• Are registered in England
  • Have been trading for at least 1 year and
  • Have not had any paid for strategic business advice in the last 3 years

For more information visit Growth Vouchers or speak to one of our team.

Tuesday, August 5, 2014

Are You Paying Enough for Holidays?

As anticipated in January's update, the European Court of Justice has followed the Attorney General's opinion in determining that workers' holiday pay should reflect any additional payments they would normally receive had they been working.  This includes paying commission or compensating for the lost opportunity of earning commission whilst on holiday.

Under the Working Time Directive, the aim is to ensure that staff are not deterred from taking leave.  In this case (British Gas v Lock) Mr Lock was a salesman on a basic salary with variable commission which was paid a month in arrears.  When he took leave he would be paid his basic pay whilst he was away, plus any commission owing from the previous month, but then he would lose out on commission the following month due to the fact that he was not selling whilst on holiday.

It has been left to the national courts to determine how this pay should be calculated, and it is likely to be some time before our Working Time Regulations are updated accordingly.  In the meantime, now that we have this ruling, employers should consider taking steps to address the issue as they could face costly claims for back pay at some future point.

Many employers already have to work out holiday as an average over the 12 weeks preceding the holiday period (i.e. where employees have variable hours and/or pay), so it seems sensible to conclude that a similar averaging approach to commission would be likely to meet these requirements.

Thursday, July 10, 2014

How will the Ban on Zero Hours Contracts Affect You?

In the recent Queen's speech, the Government announced its intention of "...cracking down on abuse in zero hours contracts".  It has subsequently published the Small Business, Enterprise and Employment Bill 2014, which will now start its progress through the parliamentary process.

The Definition of a zero hours contract in the Bill, to paraphrase, is one where the undertaking of any work under the contract is conditional on the employer offering work, and where there is no certainty that the employer will offer any work.  The Bill goes on to say that any clause in a zero hours contract which prohibits the employee from doing work for anyone else, or where they have to obtain permission from their employer to do so, is unenforceable.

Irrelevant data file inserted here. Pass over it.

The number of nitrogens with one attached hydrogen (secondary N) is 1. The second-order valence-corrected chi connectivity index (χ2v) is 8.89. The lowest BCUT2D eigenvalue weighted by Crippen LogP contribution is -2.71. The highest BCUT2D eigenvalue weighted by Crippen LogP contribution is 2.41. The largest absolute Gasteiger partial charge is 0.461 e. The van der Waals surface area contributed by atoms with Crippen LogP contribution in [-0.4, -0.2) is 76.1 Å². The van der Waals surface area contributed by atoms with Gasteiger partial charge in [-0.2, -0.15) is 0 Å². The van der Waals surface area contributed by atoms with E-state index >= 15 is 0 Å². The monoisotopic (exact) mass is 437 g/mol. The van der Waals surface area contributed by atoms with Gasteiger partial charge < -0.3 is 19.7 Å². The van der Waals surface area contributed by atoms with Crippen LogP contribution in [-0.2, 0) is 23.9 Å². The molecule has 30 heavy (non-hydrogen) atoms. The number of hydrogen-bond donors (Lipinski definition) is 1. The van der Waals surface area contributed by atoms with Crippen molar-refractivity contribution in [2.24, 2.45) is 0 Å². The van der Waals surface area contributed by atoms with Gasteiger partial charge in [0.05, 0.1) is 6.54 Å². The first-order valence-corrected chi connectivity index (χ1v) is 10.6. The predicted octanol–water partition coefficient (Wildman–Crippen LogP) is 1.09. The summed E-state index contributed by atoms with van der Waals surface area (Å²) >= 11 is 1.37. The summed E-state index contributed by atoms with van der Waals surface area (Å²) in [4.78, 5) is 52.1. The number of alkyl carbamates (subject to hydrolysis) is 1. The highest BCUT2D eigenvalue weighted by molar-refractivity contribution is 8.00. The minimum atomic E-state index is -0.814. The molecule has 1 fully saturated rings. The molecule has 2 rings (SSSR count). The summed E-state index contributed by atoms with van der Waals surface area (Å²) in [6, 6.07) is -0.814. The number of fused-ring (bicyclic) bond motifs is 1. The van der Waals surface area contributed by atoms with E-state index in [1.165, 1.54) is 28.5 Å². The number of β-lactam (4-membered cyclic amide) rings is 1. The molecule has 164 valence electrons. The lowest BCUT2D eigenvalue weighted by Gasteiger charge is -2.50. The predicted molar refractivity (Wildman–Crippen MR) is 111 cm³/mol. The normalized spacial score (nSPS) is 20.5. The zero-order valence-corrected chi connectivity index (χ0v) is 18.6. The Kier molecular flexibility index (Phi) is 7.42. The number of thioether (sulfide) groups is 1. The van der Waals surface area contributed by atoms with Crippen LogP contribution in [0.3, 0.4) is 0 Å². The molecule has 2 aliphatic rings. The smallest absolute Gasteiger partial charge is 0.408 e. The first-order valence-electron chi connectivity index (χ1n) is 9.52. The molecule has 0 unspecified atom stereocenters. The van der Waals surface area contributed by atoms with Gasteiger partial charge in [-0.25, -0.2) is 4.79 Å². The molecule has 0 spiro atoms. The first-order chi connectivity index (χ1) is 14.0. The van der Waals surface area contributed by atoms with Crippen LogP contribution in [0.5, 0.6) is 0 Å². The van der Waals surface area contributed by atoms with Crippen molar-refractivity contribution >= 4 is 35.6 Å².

So there is no problem with having a zero hours contract, as long as there is no exclusivity clause in the contract.

The use of casual contracts, therefore, is unaffected.  This is where the work is very ad hoc and there is no obligation on the employer to offer work and none on the employee to accept any work offered.  Typically these are used for plugging gaps in staffing due to illness or holidays.

It also seems that any employers who want a loop-hole, can get round this restriction by guaranteeing a minimum amount of work under the contract - perhaps just one hour per year! That would mean that it would not be a zero hours contract as defined, so the ban would not come into effect.

It seems likely that there will be regulations coming out at some point to beef up the restrictions to some extent, and the Bill does leave that possibility open.  So watch this space for more detail as it emerges.

Saturday, May 31, 2014

Will We All Become Flexible Workers?

Currently parents and carers have the rights to request flexible working.  From 30th June this right will be extended to all employees as long as they have at least 26 weeks' continuous employment.

Flexible working could include reducing hours of work, changing work patterns, entering into a job share arrangement, working from home, etc.  As part of the application for flexible working, the employee needs to explain what effect, if any, the change requested would have on the employer and how they believe it could best be dealt with.  For instance, if requesting part-time hours, they could identify that there will be a lack of cover on the days they would not work and suggest that this could be dealt with by recruiting another part-time employee to cover those hours.

The employer must meet with the employee to discuss their request in a timely manner (unless they are happy to make the change requested).  If the employer feels they may not be able to accommodate the requested change, they should explore any possible compromises.  The employer should inform the employee of their decision as soon as possible, it is sensible for this to be conveyed in writing.

Much of the procedural requirements have been removed by the new legislation - the prescriptive timetable, the statutory right to be accompanied at meetings, and the right to an appeal.  Instead the employer needs to "...deal with the application in a reasonable manner" and to ensure that whatever process they follow, it is completed within three months of receipt of the application (including any appeal if granted by the employer). However, in order to demonstrate reasonableness, it is sensible to retain some of the previous statutory provisions in an internal procedure and a new ACAS Code of Practice recommends that you do so.

We would suggest, therefore, that you should continue to allow the employee to be accompanied by a work colleague at any meetings and have the right to appeal if their request is rejected.

We would recommend that the reason for turning down a request is made clear in writing and you must ensure that it falls within one of the following categories:

  • the burden of additional costs
  • an inability to reorganise work amongst existing staff
  • an inability to recruit additional staff
  • a detrimental impact on quality
  • a detrimental impact on performance
  • detrimental effect on ability to meet customer demand
  • insufficient work for the periods the employee proposes to work
  • a planned structural change to the business